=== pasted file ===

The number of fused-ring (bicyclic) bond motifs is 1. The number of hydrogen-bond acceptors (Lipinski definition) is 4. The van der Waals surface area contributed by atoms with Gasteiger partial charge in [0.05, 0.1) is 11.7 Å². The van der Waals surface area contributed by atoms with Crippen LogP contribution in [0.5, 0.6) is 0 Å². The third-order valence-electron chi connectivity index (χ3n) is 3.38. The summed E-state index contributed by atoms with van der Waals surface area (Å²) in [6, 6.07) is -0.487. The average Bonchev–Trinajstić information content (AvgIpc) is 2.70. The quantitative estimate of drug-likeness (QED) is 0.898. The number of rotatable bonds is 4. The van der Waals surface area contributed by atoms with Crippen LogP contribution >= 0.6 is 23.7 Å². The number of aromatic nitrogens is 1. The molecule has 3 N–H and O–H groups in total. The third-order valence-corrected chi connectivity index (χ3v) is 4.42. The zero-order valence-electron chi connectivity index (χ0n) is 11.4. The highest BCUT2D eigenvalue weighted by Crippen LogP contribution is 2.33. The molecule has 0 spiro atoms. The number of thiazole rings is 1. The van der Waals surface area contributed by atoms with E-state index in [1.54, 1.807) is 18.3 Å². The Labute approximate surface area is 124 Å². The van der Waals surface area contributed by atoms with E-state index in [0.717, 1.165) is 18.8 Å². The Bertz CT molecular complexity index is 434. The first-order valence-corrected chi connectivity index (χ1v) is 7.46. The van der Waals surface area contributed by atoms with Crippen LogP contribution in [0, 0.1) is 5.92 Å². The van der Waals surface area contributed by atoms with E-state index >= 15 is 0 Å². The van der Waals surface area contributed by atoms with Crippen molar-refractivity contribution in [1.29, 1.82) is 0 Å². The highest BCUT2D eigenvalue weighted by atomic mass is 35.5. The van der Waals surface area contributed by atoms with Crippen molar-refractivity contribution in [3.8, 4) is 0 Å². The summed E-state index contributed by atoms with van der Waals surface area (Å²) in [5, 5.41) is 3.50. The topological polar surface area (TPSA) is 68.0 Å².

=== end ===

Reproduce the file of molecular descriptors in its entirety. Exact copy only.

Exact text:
The number of fused-ring (bicyclic) bond motifs is 1. The number of hydrogen-bond acceptors (Lipinski definition) is 4. The van der Waals surface area contributed by atoms with Gasteiger partial charge in [0.05, 0.1) is 11.7 Å². The van der Waals surface area contributed by atoms with Crippen LogP contribution in [0.5, 0.6) is 0 Å². The third-order valence-electron chi connectivity index (χ3n) is 3.38. The summed E-state index contributed by atoms with van der Waals surface area (Å²) in [6, 6.07) is -0.487. The average Bonchev–Trinajstić information content (AvgIpc) is 2.70. The quantitative estimate of drug-likeness (QED) is 0.898. The number of rotatable bonds is 4. The van der Waals surface area contributed by atoms with Crippen LogP contribution >= 0.6 is 23.7 Å². The number of aromatic nitrogens is 1. The molecule has 3 N–H and O–H groups in total. The third-order valence-corrected chi connectivity index (χ3v) is 4.42. The zero-order valence-electron chi connectivity index (χ0n) is 11.4. The highest BCUT2D eigenvalue weighted by Crippen LogP contribution is 2.33. The molecule has 0 spiro atoms. The number of thiazole rings is 1. The van der Waals surface area contributed by atoms with E-state index in [1.54, 1.807) is 18.3 Å². The Labute approximate surface area is 124 Å². The van der Waals surface area contributed by atoms with E-state index in [0.717, 1.165) is 18.8 Å². The Bertz CT molecular complexity index is 434. The first-order valence-corrected chi connectivity index (χ1v) is 7.46. The van der Waals surface area contributed by atoms with Crippen LogP contribution in [0, 0.1) is 5.92 Å². The van der Waals surface area contributed by atoms with E-state index >= 15 is 0 Å². The van der Waals surface area contributed by atoms with Crippen molar-refractivity contribution in [1.29, 1.82) is 0 Å². The highest BCUT2D eigenvalue weighted by atomic mass is 35.5. The van der Waals surface area contributed by atoms with Crippen molar-refractivity contribution in [3.8, 4) is 0 Å². The summed E-state index contributed by atoms with van der Waals surface area (Å²) in [5, 5.41) is 3.50. The topological polar surface area (TPSA) is 68.0 Å².